Other Kinds Of Trains

(Somewhat Less Orthodox Rail Technologies)
March 2005
Rev.  May 2009 
We at Rails Inc. have pretty much stuck to “ordinary” trains in our educational and advocacy efforts toward passenger Rail for New Mexico; reliable off-the-shelf rolling stock, existing rights-of-way, 80 mph or less, and so forth. There’s nothing wrong with this. The biggest part of our mission has been to place passenger Rail into the consciousness of New Mexico somewhere between nostalgia and science fiction. This seems to be working: Commuter Rail is here and they’re running it right.
Rail transit for Albuquerque, however, is a different story. Unfortunately for rail advocates, for the public and for common sense, Albuquerque is still stuck in a transportation debate not unlike that concerning whether the Earth is flat or not.  Nonetheless, let’s range ahead a little and talk about other kinds of Rail possibilities for New Mexico.



There are at least 2 companies making trainsets especially designed to take curves faster than “regular” trains do. One, ABB Daimler-Benz, employs electronic sensing and computer guidance to achieve the required balance. The other, Paténtes Talgo SA, gets its results through the mechanical design of the cars. These systems can raise by 15-30% the speed with which a passenger train can safely negotiate those scenic curves so beloved by us and by railroad photographers. Being a keep-it-simple kind of outfit, we lean toward the Talgos, but we’re open-minded non-experts and would like to see serious attention paid to this issue. After all, there’s a lot of curved track in New Mexico and it might be pretty expensive and disruptive to try to straighten out all we may someday need for future passenger service.

Consult:  www.talgoamerica.com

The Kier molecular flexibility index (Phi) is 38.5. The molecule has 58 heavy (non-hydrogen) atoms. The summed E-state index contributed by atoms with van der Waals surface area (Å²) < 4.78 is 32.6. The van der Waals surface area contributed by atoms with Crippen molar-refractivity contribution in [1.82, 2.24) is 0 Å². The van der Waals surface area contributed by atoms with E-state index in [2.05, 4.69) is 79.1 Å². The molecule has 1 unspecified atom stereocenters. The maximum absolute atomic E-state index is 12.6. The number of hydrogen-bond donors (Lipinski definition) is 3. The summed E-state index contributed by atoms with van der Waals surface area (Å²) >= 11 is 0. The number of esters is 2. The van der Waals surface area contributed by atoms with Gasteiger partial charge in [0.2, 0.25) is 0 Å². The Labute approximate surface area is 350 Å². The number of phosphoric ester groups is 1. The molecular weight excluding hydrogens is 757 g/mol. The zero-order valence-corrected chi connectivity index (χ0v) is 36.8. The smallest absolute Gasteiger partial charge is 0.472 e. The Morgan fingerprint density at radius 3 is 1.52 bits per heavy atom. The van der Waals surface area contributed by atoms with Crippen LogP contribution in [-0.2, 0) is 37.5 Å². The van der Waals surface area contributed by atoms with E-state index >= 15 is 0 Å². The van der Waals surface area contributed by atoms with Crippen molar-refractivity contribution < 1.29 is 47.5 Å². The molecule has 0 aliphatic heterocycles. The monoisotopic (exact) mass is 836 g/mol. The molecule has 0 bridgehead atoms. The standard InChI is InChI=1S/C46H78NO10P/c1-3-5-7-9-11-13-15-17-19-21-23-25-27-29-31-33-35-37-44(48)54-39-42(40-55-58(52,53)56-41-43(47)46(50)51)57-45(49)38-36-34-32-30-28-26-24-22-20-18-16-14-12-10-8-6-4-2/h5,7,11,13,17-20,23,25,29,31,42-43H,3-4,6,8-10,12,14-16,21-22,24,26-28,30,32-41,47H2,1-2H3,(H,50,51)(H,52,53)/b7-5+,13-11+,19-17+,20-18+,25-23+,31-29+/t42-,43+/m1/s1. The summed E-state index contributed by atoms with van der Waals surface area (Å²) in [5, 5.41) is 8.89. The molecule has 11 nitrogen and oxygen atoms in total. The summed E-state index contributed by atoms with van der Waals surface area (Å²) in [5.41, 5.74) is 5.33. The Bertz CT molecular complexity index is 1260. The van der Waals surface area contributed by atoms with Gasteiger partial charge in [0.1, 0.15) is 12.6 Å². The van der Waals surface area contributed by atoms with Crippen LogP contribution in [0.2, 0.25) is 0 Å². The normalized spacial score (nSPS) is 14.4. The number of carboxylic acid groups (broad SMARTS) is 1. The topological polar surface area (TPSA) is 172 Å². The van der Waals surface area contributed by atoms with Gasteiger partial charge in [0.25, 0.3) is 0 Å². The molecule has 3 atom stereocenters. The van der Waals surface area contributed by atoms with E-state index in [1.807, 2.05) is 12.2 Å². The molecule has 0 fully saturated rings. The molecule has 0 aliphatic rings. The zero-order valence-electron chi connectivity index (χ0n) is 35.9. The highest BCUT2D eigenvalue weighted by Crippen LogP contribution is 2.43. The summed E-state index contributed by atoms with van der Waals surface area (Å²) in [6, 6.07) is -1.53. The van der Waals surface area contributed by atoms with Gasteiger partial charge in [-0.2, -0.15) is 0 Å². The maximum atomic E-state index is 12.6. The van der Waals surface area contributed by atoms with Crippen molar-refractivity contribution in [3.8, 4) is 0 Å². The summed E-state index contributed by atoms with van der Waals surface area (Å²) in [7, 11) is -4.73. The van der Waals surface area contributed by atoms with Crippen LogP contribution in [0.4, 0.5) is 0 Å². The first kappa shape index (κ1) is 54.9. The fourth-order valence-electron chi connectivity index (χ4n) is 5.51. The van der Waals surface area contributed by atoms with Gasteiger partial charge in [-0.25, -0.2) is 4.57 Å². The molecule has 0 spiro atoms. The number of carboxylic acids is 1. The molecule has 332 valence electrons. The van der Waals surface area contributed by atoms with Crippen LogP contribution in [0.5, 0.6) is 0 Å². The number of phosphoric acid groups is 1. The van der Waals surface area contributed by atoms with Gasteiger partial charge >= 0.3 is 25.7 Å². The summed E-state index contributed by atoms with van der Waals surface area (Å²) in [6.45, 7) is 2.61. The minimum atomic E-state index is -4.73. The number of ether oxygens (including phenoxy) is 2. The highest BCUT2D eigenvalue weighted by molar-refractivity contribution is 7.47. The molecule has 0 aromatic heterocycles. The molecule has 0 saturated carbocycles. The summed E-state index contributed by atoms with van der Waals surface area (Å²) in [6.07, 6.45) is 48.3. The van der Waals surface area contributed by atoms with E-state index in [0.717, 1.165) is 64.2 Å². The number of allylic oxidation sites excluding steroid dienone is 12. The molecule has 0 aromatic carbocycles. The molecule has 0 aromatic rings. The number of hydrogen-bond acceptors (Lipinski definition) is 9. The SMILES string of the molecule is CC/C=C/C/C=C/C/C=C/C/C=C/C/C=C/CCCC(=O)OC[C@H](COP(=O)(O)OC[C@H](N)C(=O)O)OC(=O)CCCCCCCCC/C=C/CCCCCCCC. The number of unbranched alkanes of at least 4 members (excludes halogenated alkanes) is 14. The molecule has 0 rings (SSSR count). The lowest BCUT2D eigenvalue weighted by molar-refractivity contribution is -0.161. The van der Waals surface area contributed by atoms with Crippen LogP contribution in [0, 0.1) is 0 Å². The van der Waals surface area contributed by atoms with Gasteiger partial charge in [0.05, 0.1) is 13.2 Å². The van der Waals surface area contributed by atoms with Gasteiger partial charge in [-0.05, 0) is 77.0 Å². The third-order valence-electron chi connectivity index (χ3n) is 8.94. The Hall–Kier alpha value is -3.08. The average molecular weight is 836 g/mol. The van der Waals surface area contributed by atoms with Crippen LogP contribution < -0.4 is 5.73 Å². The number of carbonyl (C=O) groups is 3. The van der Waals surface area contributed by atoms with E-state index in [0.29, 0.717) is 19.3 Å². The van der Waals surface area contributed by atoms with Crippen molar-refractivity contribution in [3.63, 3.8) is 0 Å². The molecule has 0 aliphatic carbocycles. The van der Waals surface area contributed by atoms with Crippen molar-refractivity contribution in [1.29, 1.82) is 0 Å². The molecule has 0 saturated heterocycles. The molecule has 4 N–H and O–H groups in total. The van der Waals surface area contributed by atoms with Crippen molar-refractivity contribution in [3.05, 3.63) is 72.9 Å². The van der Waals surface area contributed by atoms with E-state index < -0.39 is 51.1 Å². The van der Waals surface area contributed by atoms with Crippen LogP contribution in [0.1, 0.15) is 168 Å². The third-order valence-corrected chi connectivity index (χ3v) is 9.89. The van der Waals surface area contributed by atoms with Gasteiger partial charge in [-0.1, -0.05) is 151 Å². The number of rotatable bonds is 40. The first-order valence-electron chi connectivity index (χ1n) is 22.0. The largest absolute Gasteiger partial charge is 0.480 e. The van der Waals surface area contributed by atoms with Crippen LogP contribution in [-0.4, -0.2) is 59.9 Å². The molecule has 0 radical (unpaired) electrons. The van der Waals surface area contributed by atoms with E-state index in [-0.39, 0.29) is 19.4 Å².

Please consult Major Studies  on this Web site for information about LR-55. This is a promising Light Rail construction scheme being employed in England and Ireland, and possibly being considered for our own East Coast. LR-55 deserves attention primarily due to its minimal disruption of streets and utilities. They use pre-stressed concrete lintels with track grooves already cast in, which they install in shallow trenches dug in the street. This allows for very speedy night installation (up to 200 yards per night, they tell us), and much shallower street excavation. This translates to much less disruption of traffic and underground utilities, a shorter construction period and considerable cost savings.

Consult:   Professor Lesley at: ljslesley@aol.com.


A lot of transportation visionaries look to magnetic levitation as a model for the future of Rail and mass transportation in general. Mag-lev trains currently operate in Germany and Japan, are being planned elsewhere in Europe, and are fast and smooth. Over 300 mph is not uncommon. They sound wonderful, but we at Rails Inc. have tried to discourage discussion of Mag-Lev for New Mexico on walk-before-you-run grounds. Besides, Mag-Lev is expensive compared to “regular” train systems—-almost up there with highway construction. Having said all that—–

We have recently become aware of a prototype system currently being developed and tested by General Atomics in conjunction with the Lawrence Livermore Labs. This type of Mag-Lev propulsion relies heavily on advanced-alloy permanent magnets, which of course use no power once built and installed. This technology offers the promise of cheaper construction and greater energy economy than does regular Mag-Lev, which is all-electromagnetic in design. For more Urban Mag-Lev information,

Consult:   Don Oppenheimer at  oppyds@prodigy.net.

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